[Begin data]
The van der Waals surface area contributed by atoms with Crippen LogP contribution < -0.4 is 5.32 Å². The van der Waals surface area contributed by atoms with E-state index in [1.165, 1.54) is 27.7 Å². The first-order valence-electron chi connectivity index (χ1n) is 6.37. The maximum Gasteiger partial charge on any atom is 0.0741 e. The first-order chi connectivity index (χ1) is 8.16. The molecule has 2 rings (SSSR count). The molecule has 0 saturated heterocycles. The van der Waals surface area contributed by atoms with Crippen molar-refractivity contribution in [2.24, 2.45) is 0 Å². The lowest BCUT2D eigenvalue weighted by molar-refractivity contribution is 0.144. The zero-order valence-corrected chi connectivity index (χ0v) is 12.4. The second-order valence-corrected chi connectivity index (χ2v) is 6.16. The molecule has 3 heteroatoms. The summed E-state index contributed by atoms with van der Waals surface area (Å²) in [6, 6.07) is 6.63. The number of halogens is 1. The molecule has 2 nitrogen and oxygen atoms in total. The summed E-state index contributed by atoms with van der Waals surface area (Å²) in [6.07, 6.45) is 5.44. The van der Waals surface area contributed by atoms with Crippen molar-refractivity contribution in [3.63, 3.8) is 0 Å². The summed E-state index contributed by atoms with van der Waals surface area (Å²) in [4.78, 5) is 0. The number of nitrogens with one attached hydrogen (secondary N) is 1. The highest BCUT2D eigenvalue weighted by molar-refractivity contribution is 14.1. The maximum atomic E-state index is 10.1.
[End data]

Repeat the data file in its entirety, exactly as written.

The van der Waals surface area contributed by atoms with Crippen LogP contribution < -0.4 is 5.32 Å². The van der Waals surface area contributed by atoms with E-state index in [1.165, 1.54) is 27.7 Å². The first-order valence-electron chi connectivity index (χ1n) is 6.37. The maximum Gasteiger partial charge on any atom is 0.0741 e. The first-order chi connectivity index (χ1) is 8.16. The molecule has 2 rings (SSSR count). The molecule has 0 saturated heterocycles. The van der Waals surface area contributed by atoms with Crippen molar-refractivity contribution in [2.24, 2.45) is 0 Å². The lowest BCUT2D eigenvalue weighted by molar-refractivity contribution is 0.144. The zero-order valence-corrected chi connectivity index (χ0v) is 12.4. The second-order valence-corrected chi connectivity index (χ2v) is 6.16. The molecule has 3 heteroatoms. The summed E-state index contributed by atoms with van der Waals surface area (Å²) in [6, 6.07) is 6.63. The number of halogens is 1. The molecule has 2 nitrogen and oxygen atoms in total. The summed E-state index contributed by atoms with van der Waals surface area (Å²) in [6.07, 6.45) is 5.44. The van der Waals surface area contributed by atoms with Crippen molar-refractivity contribution in [3.63, 3.8) is 0 Å². The summed E-state index contributed by atoms with van der Waals surface area (Å²) in [4.78, 5) is 0. The number of nitrogens with one attached hydrogen (secondary N) is 1. The highest BCUT2D eigenvalue weighted by molar-refractivity contribution is 14.1. The maximum atomic E-state index is 10.1.